And that just goes to show what a time suck internet research can be. LOL

When I need quick info, I tend to check Wikipedia. Yes. I know. Anybody can post anything. But usually, there are reference links at the bottom to put me on the trail to more scholarly treatises.

As for organization, I use Mozilla Firefox as my browser. I can set up folders under my bookmarks tab and that's what I do. Then, when I bookmark a site, I sort it into the correct folder. It's like having a virtual file cabinet. For instance, I have folders: Research-Celtic; Research-Cops&Fire; Research-Ireland; Research-General. Those are just examples. But it works pretty well and I've saved a few trees and lots of storage space.

This was a great topic, Karen.

Erika said...

Thanks for sharing your icky discovery Silver. YUK! If an ant ever eats one of my eyeballs I'm gonna be ticked off!

The PIO. Thanks, you're the best kind of friend. The kind who does the work for you! :grin:

Helena said...

Karen, I've just searched for the info that I saw on CBC-TV Mon. night. It was a study done by the Ontario Confederation of University Faculty Associations, reported in the Ottawa Citizen.

The study referred to students as immature, they rely too heavily on Internet tools such as Wikipedia for research (do the cut and paste thing), and they fail to learn independently. Interviews with students indicated they don't know how to study, complain that nobody is pressing them - they seem to expect to be treated the same as they were in high school.

They don't understand, as Silver does, that Wikipedia (like any encyclopedia) should only be used as the starting point that leads to further, more in-depth sources -- books, journals, periodicals, etc. Some may be electronic in format but you can't do a paper at university just using encyclopedia articles.

I have been using the Favorites function in Internet Explorer to organise my folders of websites -- but I do miss Mozilla Firefox which I had on my desktop until it (the computer) crashed. Wasn't using my laptop for the Internet until then, didn't download the browser ... long story ...

Karen said...

Ants, really? That's disgusting but possibly useful information.

That's why I love this blog. I could round up the nerve to phone and ask to speak to a Public Information Officer type person. Thanks so much for the tip.

And I'm all for saving trees and storage space.

Karen said...

Thanks Helena and Silver. I'm going to start out by asking if he knows about the reference links available at the end of the information at Wikipedia. Teenage steps!

Will go to CBC's site. Thanks Helena.

Ishbel said...

Research is incredibly difficult and absolutely essential. Thanks for the great site links.

Janet C. said...

Great post, Karen - and great information in the comments, too.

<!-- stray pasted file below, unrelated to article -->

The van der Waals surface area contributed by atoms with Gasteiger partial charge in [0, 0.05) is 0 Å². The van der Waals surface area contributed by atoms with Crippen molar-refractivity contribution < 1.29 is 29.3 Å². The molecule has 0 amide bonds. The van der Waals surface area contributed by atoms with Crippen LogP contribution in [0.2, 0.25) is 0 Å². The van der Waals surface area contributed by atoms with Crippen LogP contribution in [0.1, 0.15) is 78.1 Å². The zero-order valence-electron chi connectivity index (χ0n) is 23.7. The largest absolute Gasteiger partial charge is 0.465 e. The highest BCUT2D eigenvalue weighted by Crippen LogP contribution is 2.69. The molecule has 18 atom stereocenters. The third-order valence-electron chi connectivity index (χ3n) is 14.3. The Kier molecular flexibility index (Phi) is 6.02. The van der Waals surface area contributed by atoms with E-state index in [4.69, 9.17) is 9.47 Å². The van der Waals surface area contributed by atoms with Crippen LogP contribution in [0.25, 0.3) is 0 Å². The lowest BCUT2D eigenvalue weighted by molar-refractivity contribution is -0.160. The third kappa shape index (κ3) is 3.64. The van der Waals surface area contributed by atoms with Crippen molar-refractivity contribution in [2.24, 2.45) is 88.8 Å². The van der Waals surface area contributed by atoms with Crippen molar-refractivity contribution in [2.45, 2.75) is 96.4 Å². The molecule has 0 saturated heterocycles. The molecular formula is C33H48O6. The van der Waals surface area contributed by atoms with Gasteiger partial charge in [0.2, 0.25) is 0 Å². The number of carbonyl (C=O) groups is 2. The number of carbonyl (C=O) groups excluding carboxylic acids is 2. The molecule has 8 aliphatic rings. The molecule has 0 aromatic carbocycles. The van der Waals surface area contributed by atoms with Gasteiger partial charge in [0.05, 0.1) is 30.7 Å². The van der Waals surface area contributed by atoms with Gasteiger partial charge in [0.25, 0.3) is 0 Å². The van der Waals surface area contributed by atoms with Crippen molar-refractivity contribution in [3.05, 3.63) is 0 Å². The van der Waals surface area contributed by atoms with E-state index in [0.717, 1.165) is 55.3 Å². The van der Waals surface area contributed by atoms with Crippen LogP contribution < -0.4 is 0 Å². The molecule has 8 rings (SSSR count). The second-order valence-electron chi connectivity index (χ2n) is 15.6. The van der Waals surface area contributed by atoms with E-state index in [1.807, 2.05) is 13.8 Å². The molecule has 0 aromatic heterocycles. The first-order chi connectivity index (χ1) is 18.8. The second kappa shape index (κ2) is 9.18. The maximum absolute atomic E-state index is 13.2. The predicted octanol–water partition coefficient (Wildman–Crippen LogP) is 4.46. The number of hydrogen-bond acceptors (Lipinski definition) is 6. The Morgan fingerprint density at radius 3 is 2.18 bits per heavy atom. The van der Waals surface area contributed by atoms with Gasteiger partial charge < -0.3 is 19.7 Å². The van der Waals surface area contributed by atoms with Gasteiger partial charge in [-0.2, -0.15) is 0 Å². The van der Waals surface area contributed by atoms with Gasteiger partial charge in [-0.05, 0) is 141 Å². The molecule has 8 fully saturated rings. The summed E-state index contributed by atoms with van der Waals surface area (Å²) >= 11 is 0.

I'm like most of you - I start off researching a specific item that I need to know the answer to, then it links to another site, which links to another site, and so on and so on and son on! Hours wasted on a simple question - that I end up not answering. Isn't the Internet great?

I'm going to add this link (and let's hope this time I actually embed it properly). I love this site - and you can find tons of information. Be aware - it's a time suck, but a fun one.

I have to check out Delicious because I'm not the best folder organizer. Thanks for all the links and again great post.

Ishbel said...

To those who consider going to Scotland...(even although I know it is wishful thinking at this point)....
Try to get a booking or two at a library or store, and then you could potentially write off your trip (particularly if you get some kind of written invitation).

molli said...

Hi Karen. Thanks for the tips today. Google is not yet my friend, but I expect soon to be more than nodding acquaintances in relation to ballerinas, leg injuries, etc., so this post is timely. I don't know if I'll ever get to loving research, but I can surely see how you can be hours into it and still not where you started out to be.

Karen said...

Hi Ishbel. You are so right. Being able to research efficiently and effectively is a valuable skill.

Thanks for the great tip you added because it is definitely something to consider should one being traveling or thinking of traveling. Most people need all the cost saving advice they can get these days.

Karen said...

Hey Janet. I like the link. I was going to talk about sites where you could ask questions but I forgot. Another one I found interesting but haven't tried was called The Straight Dope. You can ask questions of the fellow who runs the site and he comes back with his answer.

Karen said...

Hi Molli. Well, when you start the research needed for your lovely heroine you have a place to start. And when you do get distracted you know you'll be in good company.

Captain Hook said...